Humble But Powerful: The Role of “Access to Information & Knowledge” in Implementation Success in the RE-INSPIRE Study

  • Colin M. E. Fry, M.S. Indiana University School of Medicine
  • Edward J. Miech, PhD VA HSR&D Center for Health Information and Communication, Richard L. Roudebush Veterans Affairs Medical Center, Indianapolis, Indiana, VA HSRD Precision Monitoring (PRIS-M) QUERI, Richard L. Roudebush Veterans Affairs Medical Center, Indianapolis, Indiana, Regenstrief Institute Center for Health Services Research, Indianapolis, Indiana

Abstract

Background and Hypothesis: 

This study examines the role access to information and knowledge in acute stroke care following a 2011 stroke quality improvement clustered randomized trial and a national acute ischemic stroke (AIS) directive in the Veterans Health Administration.  Access to information is associated with the highest levels of acute stroke care provision, as well as other key organizational features. 

Experimental Design or Project Methods: 

A multidisciplinary team analyzed and conducted semistructured interviews of clinical providers across 11 VAMCs over a 3-year period.  The interviews were then coded and analyzed using a mix methods approach. This study focused on the “Access to Information and Knowledge” organization feature defined in the Consolidated Framework for Implementation Research constructs.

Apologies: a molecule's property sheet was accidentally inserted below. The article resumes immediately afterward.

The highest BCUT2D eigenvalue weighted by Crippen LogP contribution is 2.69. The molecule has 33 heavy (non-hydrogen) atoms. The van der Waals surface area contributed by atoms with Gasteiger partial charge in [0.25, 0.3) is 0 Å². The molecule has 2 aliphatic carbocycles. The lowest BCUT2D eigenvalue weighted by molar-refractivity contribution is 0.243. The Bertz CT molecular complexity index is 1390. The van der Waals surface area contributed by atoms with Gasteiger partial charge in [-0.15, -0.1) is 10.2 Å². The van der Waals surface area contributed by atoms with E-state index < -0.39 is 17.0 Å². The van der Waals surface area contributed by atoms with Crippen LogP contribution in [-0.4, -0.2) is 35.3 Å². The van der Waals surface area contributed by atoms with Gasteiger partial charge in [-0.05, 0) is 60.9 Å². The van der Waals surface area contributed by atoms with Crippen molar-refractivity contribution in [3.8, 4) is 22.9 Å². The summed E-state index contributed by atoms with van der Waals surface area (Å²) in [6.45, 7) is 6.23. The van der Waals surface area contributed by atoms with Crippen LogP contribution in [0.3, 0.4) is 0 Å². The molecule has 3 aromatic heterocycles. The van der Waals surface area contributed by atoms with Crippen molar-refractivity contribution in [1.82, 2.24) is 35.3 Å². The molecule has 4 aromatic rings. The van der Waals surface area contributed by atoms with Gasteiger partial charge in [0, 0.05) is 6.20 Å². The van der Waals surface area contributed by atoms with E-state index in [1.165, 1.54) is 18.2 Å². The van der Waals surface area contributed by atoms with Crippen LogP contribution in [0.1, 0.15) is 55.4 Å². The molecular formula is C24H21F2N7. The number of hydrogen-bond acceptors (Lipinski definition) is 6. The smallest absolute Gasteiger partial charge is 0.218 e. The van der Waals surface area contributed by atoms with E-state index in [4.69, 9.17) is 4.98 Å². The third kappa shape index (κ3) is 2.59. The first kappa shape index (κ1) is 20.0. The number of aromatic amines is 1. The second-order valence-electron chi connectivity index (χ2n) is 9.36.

Results: 

The manifestations of this organizational feature include: stroke binders, intranet share-points, pocket cards, algorithms, checklists, templates, stroke kits, flow sheets, care maps, posters, and room signs.  Acute stroke is a low-volume, high stakes, time sensitive condition at these sites. Therefore, proper access to information is especially important to ensure a continuity of care that transcends the idiosyncrasies of individual providers allowing for quick, correct, and complete care of the patient. 

Conclusion and Potential Impact: 

The mere presence of certain tools in a clinical setting is not enough, but rather the feature relies on getting the right information, to the right people, at the right time.  Access to information exemplifies the need for implementation science, and insights from this study can be broadly applied to a plethora of scenarios in other clinical settings.

Published
2018-12-07
Section
Abstracts